May 6 - 9, 2014
Unintended and Intended Implications of HIV Cure: A Social and Ethical Analysis
- Rennie Stuart, University of North Carolina at Chapel Hill, Associate Professor, Core Faculty UNC Bioethics Center
- Tucker Joseph, University of North Carolina at Chapel Hill, Assistant Professor and Director of UNC Project-China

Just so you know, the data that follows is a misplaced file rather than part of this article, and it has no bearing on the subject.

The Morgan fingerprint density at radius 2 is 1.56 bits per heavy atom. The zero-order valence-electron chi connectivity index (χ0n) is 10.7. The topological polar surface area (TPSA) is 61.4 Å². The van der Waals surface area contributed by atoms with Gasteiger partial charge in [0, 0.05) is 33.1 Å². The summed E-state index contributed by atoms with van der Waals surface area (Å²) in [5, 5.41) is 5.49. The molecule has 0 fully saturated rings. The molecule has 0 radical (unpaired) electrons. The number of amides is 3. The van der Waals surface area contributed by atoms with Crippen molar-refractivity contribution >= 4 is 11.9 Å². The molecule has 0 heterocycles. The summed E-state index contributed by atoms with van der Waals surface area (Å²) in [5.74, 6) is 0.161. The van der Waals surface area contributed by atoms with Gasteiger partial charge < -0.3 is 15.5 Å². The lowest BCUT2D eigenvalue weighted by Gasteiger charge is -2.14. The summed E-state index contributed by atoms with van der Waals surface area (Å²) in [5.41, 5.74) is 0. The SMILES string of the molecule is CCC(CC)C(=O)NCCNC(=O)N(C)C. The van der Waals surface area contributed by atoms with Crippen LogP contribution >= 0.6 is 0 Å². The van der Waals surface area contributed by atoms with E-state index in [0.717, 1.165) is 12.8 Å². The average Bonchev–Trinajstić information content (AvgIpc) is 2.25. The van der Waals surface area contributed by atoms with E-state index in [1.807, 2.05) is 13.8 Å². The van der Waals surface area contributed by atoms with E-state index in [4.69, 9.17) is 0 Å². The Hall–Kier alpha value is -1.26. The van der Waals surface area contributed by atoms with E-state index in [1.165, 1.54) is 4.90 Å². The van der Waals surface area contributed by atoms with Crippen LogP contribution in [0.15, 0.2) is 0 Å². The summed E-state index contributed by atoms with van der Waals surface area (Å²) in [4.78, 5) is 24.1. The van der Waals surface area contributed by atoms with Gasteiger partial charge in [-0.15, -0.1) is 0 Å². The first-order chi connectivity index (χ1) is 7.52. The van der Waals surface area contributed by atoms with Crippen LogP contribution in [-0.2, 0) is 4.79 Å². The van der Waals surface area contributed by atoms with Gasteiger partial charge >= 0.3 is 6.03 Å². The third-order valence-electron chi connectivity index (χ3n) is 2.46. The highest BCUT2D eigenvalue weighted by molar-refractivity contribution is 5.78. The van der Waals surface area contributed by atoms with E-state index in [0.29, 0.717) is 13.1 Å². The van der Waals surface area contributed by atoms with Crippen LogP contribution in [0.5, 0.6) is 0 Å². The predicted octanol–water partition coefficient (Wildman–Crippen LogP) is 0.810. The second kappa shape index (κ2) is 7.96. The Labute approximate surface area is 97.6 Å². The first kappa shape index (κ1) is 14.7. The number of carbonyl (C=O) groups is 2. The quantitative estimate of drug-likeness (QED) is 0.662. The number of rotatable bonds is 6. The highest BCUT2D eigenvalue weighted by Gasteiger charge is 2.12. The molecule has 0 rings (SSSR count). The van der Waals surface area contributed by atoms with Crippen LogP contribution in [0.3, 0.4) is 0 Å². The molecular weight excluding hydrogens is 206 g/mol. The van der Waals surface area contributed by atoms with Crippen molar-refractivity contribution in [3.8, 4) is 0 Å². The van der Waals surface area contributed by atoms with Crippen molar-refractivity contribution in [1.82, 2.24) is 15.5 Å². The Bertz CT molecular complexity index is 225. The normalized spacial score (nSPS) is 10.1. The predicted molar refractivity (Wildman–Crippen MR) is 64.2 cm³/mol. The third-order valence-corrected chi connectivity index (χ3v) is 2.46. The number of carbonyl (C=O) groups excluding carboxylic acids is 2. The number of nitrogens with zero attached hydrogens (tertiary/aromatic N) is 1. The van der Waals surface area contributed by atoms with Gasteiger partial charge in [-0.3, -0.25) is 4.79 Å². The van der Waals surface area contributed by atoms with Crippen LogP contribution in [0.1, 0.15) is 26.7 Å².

Thirty years ago, HIV was a death sentence with no vaccine, no treatment, and no cure. Its high morbidity and association with stigmatized sexual and drug-use behaviors led to the rise of HIV exceptionalism, the tendency to treat HIV differently from other diseases. Over time, a culture of HIV exceptionalism has profoundly shaped public perceptions, law, policy, advocacy, funding priorities, and the structure of health service delivery. A potential HIV cure signals a new chapter in this complex global story. The history of HIV shows that the social meaning of a disease – including how it is represented and policies surrounding its treatment and control – changes dramatically when it transitions from an untreatable disease to a treatable chronic condition. A further transformation of HIV from a treatable chronic condition to a curable disease will not only potentially decrease morbidity and mortality and contribute to epidemic control, but also alter how HIV is experienced, perceived and approached. Curing HIV is a strategic priority of the International AIDS Society and the US National Institutes of Health, and in the past two years, there have been well-publicized cases of formerly HIV-positive persons apparently being functionally cured by innovative medical interventions. Although HIV cure research is at an early stage, this is a critical time to explore the ethical and social implications of HIV cure research and future implementation of potential cures. What is meant by an HIV cure? What risks are acceptable for those who enroll in early phase HIV cure research? What challenges will the prospect of a cure for HIV pose for the process of informed consent among research participants who are HIV positive? How will the curability of HIV likely affect the social stigma traditionally surrounding the virus, and how will curability affect current HIV prevention and treatment efforts? Will the cure for HIV be 'owned' by scientific institutions, and how can equitable access to future cures by vulnerable communities be assured? In the past, some HIV control strategies such as male circumcision have been implemented with minimal discussion of their likely social and ethical implications, resulting in suboptimal uptake and missed public health opportunities. Anticipating the implications of HIV cure requires input from a diverse group of stakeholders who have the capacity to better understand unintended implications in order to prevent negative implications and expand positive ones. Building on strong links to ongoing cure research, social science/ethics research expertise, and global stakeholder links, we propose a Brocher workshop focused on the ethical and social implications of curing HIV infection.